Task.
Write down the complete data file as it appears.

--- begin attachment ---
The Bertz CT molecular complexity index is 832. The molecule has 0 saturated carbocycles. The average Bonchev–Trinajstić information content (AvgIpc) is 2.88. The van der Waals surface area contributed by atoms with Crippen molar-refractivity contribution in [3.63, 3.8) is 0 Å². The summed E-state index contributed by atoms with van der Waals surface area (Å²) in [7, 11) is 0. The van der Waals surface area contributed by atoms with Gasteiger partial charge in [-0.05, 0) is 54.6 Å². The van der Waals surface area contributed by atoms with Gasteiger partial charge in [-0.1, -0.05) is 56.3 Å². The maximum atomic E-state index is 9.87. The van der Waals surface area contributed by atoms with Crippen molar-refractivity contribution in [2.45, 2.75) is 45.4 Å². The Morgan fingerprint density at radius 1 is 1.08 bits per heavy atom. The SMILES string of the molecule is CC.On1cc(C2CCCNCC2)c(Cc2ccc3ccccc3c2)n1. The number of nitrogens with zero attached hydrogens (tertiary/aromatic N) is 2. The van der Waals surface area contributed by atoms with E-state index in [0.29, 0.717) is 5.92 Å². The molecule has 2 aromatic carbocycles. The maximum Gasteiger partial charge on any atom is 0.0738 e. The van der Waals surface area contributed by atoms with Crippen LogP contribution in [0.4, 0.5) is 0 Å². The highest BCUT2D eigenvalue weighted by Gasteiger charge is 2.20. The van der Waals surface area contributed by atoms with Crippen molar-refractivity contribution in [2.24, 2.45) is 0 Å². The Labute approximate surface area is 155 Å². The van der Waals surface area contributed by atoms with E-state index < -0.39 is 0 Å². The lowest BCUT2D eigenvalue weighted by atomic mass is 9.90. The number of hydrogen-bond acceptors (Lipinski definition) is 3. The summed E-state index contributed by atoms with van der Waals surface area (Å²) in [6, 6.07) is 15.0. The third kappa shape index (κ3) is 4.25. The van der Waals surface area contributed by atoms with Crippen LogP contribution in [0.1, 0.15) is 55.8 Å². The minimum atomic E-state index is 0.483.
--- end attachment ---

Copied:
The Bertz CT molecular complexity index is 832. The molecule has 0 saturated carbocycles. The average Bonchev–Trinajstić information content (AvgIpc) is 2.88. The van der Waals surface area contributed by atoms with Crippen molar-refractivity contribution in [3.63, 3.8) is 0 Å². The summed E-state index contributed by atoms with van der Waals surface area (Å²) in [7, 11) is 0. The van der Waals surface area contributed by atoms with Gasteiger partial charge in [-0.05, 0) is 54.6 Å². The van der Waals surface area contributed by atoms with Gasteiger partial charge in [-0.1, -0.05) is 56.3 Å². The maximum atomic E-state index is 9.87. The van der Waals surface area contributed by atoms with Crippen molar-refractivity contribution in [2.45, 2.75) is 45.4 Å². The Morgan fingerprint density at radius 1 is 1.08 bits per heavy atom. The SMILES string of the molecule is CC.On1cc(C2CCCNCC2)c(Cc2ccc3ccccc3c2)n1. The number of nitrogens with zero attached hydrogens (tertiary/aromatic N) is 2. The van der Waals surface area contributed by atoms with E-state index in [0.29, 0.717) is 5.92 Å². The molecule has 2 aromatic carbocycles. The maximum Gasteiger partial charge on any atom is 0.0738 e. The van der Waals surface area contributed by atoms with Crippen LogP contribution in [0.4, 0.5) is 0 Å². The highest BCUT2D eigenvalue weighted by Gasteiger charge is 2.20. The van der Waals surface area contributed by atoms with Crippen molar-refractivity contribution in [2.24, 2.45) is 0 Å². The Labute approximate surface area is 155 Å². The van der Waals surface area contributed by atoms with E-state index < -0.39 is 0 Å². The lowest BCUT2D eigenvalue weighted by atomic mass is 9.90. The number of hydrogen-bond acceptors (Lipinski definition) is 3. The summed E-state index contributed by atoms with van der Waals surface area (Å²) in [6, 6.07) is 15.0. The third kappa shape index (κ3) is 4.25. The van der Waals surface area contributed by atoms with Crippen LogP contribution in [0.1, 0.15) is 55.8 Å². The minimum atomic E-state index is 0.483.